Discussion in 'Music Corner' started by JOSERENATO, Mar 5, 2017.
Was thinking of the 1963/64 colbalt grey Beatles suits.
I think it is a new transfer but I don't know why. I think they would have identified it as the 2009 remaster because they correctly attribute the Strawberry Fields Forever remix etc.
And no doubt they will all have moved on to 'hard' drugs by the end of it.
What fixes were they?
I am interested as to how you identify the Sergeant Pepper chat in the Rock Band thing. It was my understanding that the speech had no necessary connection with the track it was associated.
Great Britain you are terrific".
No probs with a new 2017 Mono LP mastering excluded then ?
You know absolutely nothing about surround sound and you have never heard a proper surround sound set up. Sad. Sounds like you are basing your opinion because of that failed 70s abortion called quadraphonic. Quad was the first attempt at surround sound and it was a miserable failure because they did everything wrong. They put the four speakers in the corners and then the engineers made some of the worst surround recordings imaginable. It is not right to put the listener in the middle and then have the sound swirling around them. Might sound cool the first time but it becomes really cheesy after that.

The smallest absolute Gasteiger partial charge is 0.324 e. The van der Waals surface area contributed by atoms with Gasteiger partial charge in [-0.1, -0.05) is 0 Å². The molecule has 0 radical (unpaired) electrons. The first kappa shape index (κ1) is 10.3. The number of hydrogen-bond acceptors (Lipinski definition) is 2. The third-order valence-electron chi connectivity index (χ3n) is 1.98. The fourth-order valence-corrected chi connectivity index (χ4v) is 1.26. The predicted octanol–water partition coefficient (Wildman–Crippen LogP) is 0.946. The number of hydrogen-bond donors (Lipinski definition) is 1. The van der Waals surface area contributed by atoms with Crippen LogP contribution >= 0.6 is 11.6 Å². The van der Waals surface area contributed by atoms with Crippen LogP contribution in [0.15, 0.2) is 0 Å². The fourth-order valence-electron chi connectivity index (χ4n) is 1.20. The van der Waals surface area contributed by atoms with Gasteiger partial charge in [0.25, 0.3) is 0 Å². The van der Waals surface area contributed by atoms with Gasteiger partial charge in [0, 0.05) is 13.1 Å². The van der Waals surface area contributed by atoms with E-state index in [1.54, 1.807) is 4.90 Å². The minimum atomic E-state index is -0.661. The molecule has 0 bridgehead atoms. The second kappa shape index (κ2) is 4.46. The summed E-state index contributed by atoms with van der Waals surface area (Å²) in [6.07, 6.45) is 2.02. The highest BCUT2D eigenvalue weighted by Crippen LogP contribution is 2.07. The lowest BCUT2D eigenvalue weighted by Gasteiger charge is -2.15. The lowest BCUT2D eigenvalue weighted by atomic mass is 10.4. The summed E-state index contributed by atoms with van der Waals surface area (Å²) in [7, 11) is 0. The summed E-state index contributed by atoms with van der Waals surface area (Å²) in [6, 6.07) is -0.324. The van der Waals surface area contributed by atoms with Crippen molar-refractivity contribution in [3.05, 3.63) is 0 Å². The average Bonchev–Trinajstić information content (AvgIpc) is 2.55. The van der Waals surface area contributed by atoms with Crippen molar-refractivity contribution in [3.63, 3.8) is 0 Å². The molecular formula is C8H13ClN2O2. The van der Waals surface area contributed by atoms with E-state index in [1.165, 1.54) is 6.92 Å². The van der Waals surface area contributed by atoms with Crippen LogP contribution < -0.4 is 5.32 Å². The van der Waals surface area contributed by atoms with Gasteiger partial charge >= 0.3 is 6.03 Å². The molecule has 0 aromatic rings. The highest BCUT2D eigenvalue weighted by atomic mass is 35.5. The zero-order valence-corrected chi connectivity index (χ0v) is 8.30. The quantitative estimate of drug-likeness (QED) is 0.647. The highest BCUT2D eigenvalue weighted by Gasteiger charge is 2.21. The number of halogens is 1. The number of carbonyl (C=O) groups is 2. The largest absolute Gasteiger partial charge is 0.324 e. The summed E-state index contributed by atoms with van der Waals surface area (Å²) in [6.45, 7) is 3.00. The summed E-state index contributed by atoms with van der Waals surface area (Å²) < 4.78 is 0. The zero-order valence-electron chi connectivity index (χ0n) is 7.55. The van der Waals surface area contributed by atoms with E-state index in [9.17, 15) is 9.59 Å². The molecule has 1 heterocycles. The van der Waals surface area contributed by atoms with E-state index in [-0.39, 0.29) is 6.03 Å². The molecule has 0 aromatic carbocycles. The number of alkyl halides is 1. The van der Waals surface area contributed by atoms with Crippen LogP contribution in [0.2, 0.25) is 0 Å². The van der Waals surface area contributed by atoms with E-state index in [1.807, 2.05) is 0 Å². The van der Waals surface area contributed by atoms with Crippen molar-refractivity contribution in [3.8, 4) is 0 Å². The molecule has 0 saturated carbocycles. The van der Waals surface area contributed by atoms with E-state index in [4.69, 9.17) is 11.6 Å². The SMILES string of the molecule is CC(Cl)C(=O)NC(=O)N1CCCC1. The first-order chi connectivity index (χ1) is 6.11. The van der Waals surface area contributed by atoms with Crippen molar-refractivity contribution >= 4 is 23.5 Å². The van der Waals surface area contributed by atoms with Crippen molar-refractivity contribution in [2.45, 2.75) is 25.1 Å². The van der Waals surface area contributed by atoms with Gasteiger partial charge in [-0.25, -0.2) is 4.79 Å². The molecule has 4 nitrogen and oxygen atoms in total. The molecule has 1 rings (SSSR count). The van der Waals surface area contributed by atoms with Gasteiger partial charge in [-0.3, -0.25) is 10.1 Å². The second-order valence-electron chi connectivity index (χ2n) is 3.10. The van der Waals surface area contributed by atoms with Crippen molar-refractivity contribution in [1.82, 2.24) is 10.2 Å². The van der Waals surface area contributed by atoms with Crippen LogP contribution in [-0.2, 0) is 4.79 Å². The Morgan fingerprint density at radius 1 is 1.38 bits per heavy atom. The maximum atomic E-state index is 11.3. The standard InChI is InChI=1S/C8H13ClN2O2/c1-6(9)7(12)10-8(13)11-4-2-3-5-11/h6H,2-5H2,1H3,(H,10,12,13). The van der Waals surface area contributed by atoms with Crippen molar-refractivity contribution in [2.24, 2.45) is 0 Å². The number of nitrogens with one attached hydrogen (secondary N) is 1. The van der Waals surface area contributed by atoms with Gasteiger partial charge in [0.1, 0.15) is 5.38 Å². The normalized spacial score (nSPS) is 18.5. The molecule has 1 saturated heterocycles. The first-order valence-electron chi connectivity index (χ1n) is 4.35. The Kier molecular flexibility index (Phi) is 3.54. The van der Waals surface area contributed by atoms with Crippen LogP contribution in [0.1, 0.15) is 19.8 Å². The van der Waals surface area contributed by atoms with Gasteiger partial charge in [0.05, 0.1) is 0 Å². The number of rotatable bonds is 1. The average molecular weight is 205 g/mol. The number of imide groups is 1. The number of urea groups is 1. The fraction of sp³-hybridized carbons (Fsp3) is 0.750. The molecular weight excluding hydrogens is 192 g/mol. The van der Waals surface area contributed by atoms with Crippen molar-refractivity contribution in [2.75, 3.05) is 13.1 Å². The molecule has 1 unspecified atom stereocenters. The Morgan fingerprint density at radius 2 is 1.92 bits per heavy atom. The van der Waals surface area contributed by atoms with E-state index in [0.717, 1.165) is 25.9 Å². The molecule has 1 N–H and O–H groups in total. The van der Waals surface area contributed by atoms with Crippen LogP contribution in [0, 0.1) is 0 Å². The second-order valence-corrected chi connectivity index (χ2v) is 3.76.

There are two different forms of modern surround sound. The first is for movies. Currently most people are using 7.1 systems for movie surround. Two speakers behind you and 5.1 in front of you and around you. This allows action to go front to back, left to right or any combination. Surround sound for music is not like that at all. Surround sound music is 5.1 channels and it is all in front of you. It doesn't surround you. My surround speakers are at the ten o'clock and two o'clock position, my front left right speakers are in the eleven o'clock and one o'clock position. The center speaker is at 12 o'clock and the subwoofer is at 11:30. This means all the music comes from in front of me in a very wide and deep soundstage that sounds a lot more like a real performance than having everything coming out of a single pair of speakers or a single speaker.